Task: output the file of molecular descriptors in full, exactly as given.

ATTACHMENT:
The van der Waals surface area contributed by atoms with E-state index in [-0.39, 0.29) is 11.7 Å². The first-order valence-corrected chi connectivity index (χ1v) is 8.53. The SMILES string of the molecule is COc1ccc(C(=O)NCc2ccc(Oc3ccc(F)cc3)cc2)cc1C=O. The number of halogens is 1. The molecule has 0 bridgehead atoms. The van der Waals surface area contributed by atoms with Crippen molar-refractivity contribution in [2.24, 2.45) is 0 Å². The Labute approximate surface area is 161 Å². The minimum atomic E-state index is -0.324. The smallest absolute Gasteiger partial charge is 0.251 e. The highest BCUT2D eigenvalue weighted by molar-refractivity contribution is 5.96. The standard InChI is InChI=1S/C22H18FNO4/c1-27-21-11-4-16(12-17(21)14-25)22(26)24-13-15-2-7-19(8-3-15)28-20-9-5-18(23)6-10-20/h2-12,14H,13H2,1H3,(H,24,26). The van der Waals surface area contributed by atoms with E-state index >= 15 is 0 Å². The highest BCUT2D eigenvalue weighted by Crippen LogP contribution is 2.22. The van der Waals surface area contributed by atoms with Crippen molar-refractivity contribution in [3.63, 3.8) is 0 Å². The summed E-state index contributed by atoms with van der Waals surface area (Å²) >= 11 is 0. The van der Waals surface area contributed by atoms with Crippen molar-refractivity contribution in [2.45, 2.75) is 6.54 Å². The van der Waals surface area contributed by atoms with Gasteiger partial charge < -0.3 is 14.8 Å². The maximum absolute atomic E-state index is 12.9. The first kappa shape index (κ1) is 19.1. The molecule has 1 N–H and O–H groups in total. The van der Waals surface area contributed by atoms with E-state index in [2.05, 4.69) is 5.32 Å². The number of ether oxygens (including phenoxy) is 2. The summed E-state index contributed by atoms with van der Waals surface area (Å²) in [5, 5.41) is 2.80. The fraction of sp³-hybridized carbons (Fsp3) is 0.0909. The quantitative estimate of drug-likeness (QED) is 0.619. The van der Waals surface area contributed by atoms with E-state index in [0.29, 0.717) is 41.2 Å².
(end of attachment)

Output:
The van der Waals surface area contributed by atoms with E-state index in [-0.39, 0.29) is 11.7 Å². The first-order valence-corrected chi connectivity index (χ1v) is 8.53. The SMILES string of the molecule is COc1ccc(C(=O)NCc2ccc(Oc3ccc(F)cc3)cc2)cc1C=O. The number of halogens is 1. The molecule has 0 bridgehead atoms. The van der Waals surface area contributed by atoms with Crippen molar-refractivity contribution in [2.24, 2.45) is 0 Å². The Labute approximate surface area is 161 Å². The minimum atomic E-state index is -0.324. The smallest absolute Gasteiger partial charge is 0.251 e. The highest BCUT2D eigenvalue weighted by molar-refractivity contribution is 5.96. The standard InChI is InChI=1S/C22H18FNO4/c1-27-21-11-4-16(12-17(21)14-25)22(26)24-13-15-2-7-19(8-3-15)28-20-9-5-18(23)6-10-20/h2-12,14H,13H2,1H3,(H,24,26). The van der Waals surface area contributed by atoms with E-state index >= 15 is 0 Å². The highest BCUT2D eigenvalue weighted by Crippen LogP contribution is 2.22. The van der Waals surface area contributed by atoms with Crippen molar-refractivity contribution in [3.63, 3.8) is 0 Å². The summed E-state index contributed by atoms with van der Waals surface area (Å²) >= 11 is 0. The van der Waals surface area contributed by atoms with Crippen molar-refractivity contribution in [2.45, 2.75) is 6.54 Å². The van der Waals surface area contributed by atoms with Gasteiger partial charge < -0.3 is 14.8 Å². The maximum absolute atomic E-state index is 12.9. The first kappa shape index (κ1) is 19.1. The molecule has 1 N–H and O–H groups in total. The van der Waals surface area contributed by atoms with E-state index in [2.05, 4.69) is 5.32 Å². The number of ether oxygens (including phenoxy) is 2. The summed E-state index contributed by atoms with van der Waals surface area (Å²) in [5, 5.41) is 2.80. The fraction of sp³-hybridized carbons (Fsp3) is 0.0909. The quantitative estimate of drug-likeness (QED) is 0.619. The van der Waals surface area contributed by atoms with E-state index in [0.29, 0.717) is 41.2 Å².